Every week, we give you the chance to ask one of our chosen admissions experts anything you want to know about getting into business school. One of these questions is selected each week for our chosen expert to answer.
This week, our question comes from an anonymous applicant.
Applicant Question Of The Week
What is the most important part of the MBA application process, and how can I make my application stand out to an admissions council?
The truth is that there really is no single part of the application process that is more important than the others. In many cases, such as at MIT Sloan, the evaluation process includes both a written application as well as a face-to-face interview.
Throughout the process, an applicant is being evaluated on their academic ability, demonstrated impact on a group, organization or individual, and their ability to work well in a collaborative, team environment. We are assessing both capability and fit.
A few basic tips on the written application include:
Follow directions. If an essay has a word limit of 500 words, do not submit a 1,200 word essay.
Review for proper grammar and sentence structure and no typos. You may want to ask someone who knows you well to review your essays.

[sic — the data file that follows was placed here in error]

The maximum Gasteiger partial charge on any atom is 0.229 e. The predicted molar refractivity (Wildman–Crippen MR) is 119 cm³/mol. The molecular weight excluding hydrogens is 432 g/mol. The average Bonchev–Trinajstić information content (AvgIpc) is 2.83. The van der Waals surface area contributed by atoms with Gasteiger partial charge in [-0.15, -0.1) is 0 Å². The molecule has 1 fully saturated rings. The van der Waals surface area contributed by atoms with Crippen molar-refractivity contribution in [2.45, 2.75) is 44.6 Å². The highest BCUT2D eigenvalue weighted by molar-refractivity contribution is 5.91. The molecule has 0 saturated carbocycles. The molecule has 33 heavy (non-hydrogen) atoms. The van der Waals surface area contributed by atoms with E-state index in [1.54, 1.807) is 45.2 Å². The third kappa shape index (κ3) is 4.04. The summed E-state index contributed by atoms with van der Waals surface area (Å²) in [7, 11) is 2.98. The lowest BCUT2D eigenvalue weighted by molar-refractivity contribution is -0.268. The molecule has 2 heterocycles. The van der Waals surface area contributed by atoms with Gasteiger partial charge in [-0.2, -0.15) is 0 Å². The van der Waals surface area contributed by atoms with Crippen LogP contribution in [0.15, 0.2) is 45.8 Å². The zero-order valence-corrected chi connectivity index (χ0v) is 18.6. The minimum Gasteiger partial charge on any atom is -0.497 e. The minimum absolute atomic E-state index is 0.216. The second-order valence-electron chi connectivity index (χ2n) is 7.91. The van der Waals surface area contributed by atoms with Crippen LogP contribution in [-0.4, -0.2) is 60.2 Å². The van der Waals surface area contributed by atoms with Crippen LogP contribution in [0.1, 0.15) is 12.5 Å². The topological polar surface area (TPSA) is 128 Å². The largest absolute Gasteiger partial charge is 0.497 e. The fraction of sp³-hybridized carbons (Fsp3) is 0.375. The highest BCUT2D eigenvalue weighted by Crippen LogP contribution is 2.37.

Tell a complete story across all of the components of the written application, including essays, cover letter, and resume. In advance, write down all of the things that are important to you to convey in the application and then map them to the various sections of the application.
Do not contradict yourself – make sure information on the resume, such as roles and dates, are consistent with information in your essays.
Use the opportunities given to you wisely–do not repeat facts unnecessarily–but support them throughout.
Choose your referees wisely. Ask them early on in the process to give them enough time to write a meaningful recommendation. Select referees who are champions of your aspiration to attend business school, who know you well, and who can speak in detail to the contribution you have made to the organization. Do not choose a referee based on their title alone. If they do not know you well enough to write a meaningful recommendation, don't ask them.
With regard to the interview, which varies quite a bit from school to school, my best advice is to be yourself.
Keep the basics in mind, too. Be on time, dress appropriately, and be respectful to everyone you meet, including the person who checks you in, other interviewees, and students.
Always be prepared, and understand the interview format in advance. Prior to the interview, review your application, and be armed with a few questions that are meaningful to you. Be careful not to ask questions that are readily answered on the school's website, or in their brochure.
If you know who your interviewer is in advance, do a little research on their background. You may find a common interest or skillset that you can talk about during the interview.
Avoid asking how you are doing, or how you did at the end, too.
Ask an Admissions Expert a Question
Next week, you'll have the chance to ask Rishabh Gupta, partner and co-founder at GyanOne Universal, an MBA admissions and career consultancy.
Prior to co-founding GyanOne, Rishabh worked at top consultancy firms including KPMG.
Got a question you'd love Rishabh to answer?